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Self-Motivated Professionals: Finding CPD Opportunities that Serve Your Goals

Updated: Apr 8

CPD (Continued Professional Development) is a term many people discuss when referring to training or learning something new. For many, it is a way to enhance their current work practices to progress within their chosen career. However, for school librarians, progression is often not available to them. They are usually the only librarian within their school and therefore there is nowhere for them to progress to. Does this mean then that professional development is not important? I would say no.

As we can see there are two sides to CPD, the first being to enhance current work practices which prevents potential stagnation by maintaining and improving their skill set and this is where I see CPD is not only important but essential. If a school librarian is just doing their job every day it is not enough, the world is moving fast around them, and they need to move with it. Not only for themselves but for the students they work with. 

My journey

When I think back to when I started work, I realise that I have been very lucky with my own CPD journey. I have often been guided and given a clear path as to what I should be doing. As a library assistant way back in the 1980's I was told to apply and do the City and Guilds Library assistant’s course. I don't think I made the connection with professional development at the time and certainly didn’t understand the important link to learning. I had done ok at school but could not wait to leave and if you had asked that 16-year-old me if I would ever do any kind of learning or studying again the answer most definitely would have been no. 

Fast forward to me going back to work after having my family. It turns out that this was my time to learn properly and I have to say that even as hard as it was, this is where I found my love of studying for a purpose. After getting my degree in Information and Library Studies I started my first professional role for Schools' Library Service in Guernsey, where I became aware of CPD for the first time. I was told that I was expected to attend a conference once a year. Which caused no end of problems with a young family and busy husband but I went and learnt to enjoy them. Partly because it got me away from said young family and busy husband for a couple of days but also, I began to find them less daunting and began to see and understand the learning opportunities. 

They expanded my horizons, I met interesting and engaging people and often brought ideas back to my workplace. We were, however, expected to come back and present our learning to our colleagues... Not something I was very keen to do. It felt it was like being asked to read a book for pleasure and then write about it, which took away all the pleasure. I didn't understand the role of reflecting on my learning and I was more than happy if this part got forgotten, who was I to remind them? What I did not appreciate at the time was without the feedback, sharing and evaluation this CPD had no benefit. Unless I took the time to reflect on who I had met and what I had learnt, it was soon forgotten.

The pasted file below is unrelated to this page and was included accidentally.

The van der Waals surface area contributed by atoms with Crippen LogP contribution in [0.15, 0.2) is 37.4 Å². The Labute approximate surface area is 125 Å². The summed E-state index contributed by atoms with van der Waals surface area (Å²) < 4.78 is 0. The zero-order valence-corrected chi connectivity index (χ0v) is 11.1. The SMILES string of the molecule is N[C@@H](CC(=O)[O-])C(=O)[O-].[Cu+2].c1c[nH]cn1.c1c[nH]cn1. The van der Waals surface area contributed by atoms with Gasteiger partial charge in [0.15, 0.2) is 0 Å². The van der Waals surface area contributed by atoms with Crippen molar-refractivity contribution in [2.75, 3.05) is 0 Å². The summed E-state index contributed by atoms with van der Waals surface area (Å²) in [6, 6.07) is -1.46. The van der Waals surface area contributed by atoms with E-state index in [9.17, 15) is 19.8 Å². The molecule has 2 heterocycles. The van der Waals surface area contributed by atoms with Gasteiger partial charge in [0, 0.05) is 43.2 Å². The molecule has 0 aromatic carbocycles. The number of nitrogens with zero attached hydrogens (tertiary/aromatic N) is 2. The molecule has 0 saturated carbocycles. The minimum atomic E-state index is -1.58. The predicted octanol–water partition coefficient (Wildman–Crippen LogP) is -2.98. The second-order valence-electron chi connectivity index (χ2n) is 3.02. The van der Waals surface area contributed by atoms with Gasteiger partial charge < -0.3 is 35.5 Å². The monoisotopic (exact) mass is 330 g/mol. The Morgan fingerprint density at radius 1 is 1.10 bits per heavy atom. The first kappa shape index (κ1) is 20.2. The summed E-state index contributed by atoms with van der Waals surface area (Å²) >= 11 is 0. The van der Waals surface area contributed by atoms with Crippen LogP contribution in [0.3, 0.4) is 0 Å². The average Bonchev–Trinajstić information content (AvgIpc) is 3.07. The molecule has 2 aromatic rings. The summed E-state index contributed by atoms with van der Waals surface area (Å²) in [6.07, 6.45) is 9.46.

So apart from a conference once a year did I do anything for myself at the time? If I am honest then no... Why would I? I was doing a good job, I was doing my annual CPD, no one was questioning my learning and development so all was good. There was little room to progress up the ladder and to be honest, I was happy where I was. I would occasionally read something from the CILIP professional magazine if it caught my attention but apart from that, nothing. Who has time for CPD outside of work? I certainly did not feel that I was missing out on anything so why give time to it and I know that I can't be the only person to feel this way. 

What changed?

I am not sure, to be honest, maybe I was ready to learn again after having done my degree, but I began to get interested in the possibility of changing things for the better for those that I was there to support. I began to understand that if I knew more about school libraries and what they could do for students and teachers I could provide a better service and feel more fulfilled in my role. If I understood more, I could talk about it with confidence, and this would/could make a difference to how I was perceived in schools. I wanted to be more than the 'library lady', I wanted to be accepted as an equal to the teaching staff, but I had to believe that myself too. 

I came across three things at the same time. 

  • One was Chartership (again encouraged by where I worked). This journey which I embarked on reluctantly, became a real eye-opener to my learning journey. This was where I learnt to critically evaluate what I was doing and is a skill that has stayed with me. 

  • Another was beginning to understand the merits of inquiry learning through FOSIL (Framework Of Skills for Inquiry Learning), which I profoundly believe are essential skills within education. 

  • The third was blogging which allowed me to use my newly found skill of critical evaluation to its full effect.


Together they fired my interest in learning for my development but also allowed me to share my learning with others. Finding something that interested me was certainly the key to all of this. A conversation with Darryl Toerien, Head of Inquiry Learning at Blanchelande School, led me to understand something fundamental in how important CPD is for you. “How can we be inspirational and support our students and teachers if we don't find what we are talking about interesting ourselves?”